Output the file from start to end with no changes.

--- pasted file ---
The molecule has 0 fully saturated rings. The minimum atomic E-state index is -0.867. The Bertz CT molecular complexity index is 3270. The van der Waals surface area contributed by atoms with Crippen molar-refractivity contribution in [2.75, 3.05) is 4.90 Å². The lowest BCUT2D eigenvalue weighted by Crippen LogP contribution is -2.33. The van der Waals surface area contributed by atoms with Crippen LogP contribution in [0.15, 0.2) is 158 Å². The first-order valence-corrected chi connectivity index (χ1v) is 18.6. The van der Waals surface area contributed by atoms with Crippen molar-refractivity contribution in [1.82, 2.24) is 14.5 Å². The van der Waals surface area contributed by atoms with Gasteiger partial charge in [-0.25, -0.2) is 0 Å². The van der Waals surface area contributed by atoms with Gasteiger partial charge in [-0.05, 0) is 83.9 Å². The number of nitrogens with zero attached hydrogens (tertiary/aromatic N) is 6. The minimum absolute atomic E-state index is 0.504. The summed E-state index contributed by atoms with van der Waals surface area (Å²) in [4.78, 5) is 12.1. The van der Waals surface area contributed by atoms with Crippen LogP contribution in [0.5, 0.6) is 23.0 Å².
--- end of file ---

The molecule has 0 fully saturated rings. The minimum atomic E-state index is -0.867. The Bertz CT molecular complexity index is 3270. The van der Waals surface area contributed by atoms with Crippen molar-refractivity contribution in [2.75, 3.05) is 4.90 Å². The lowest BCUT2D eigenvalue weighted by Crippen LogP contribution is -2.33. The van der Waals surface area contributed by atoms with Crippen LogP contribution in [0.15, 0.2) is 158 Å². The first-order valence-corrected chi connectivity index (χ1v) is 18.6. The van der Waals surface area contributed by atoms with Crippen molar-refractivity contribution in [1.82, 2.24) is 14.5 Å². The van der Waals surface area contributed by atoms with Gasteiger partial charge in [-0.25, -0.2) is 0 Å². The van der Waals surface area contributed by atoms with Gasteiger partial charge in [-0.05, 0) is 83.9 Å². The number of nitrogens with zero attached hydrogens (tertiary/aromatic N) is 6. The minimum absolute atomic E-state index is 0.504. The summed E-state index contributed by atoms with van der Waals surface area (Å²) in [4.78, 5) is 12.1. The van der Waals surface area contributed by atoms with Crippen LogP contribution in [0.5, 0.6) is 23.0 Å².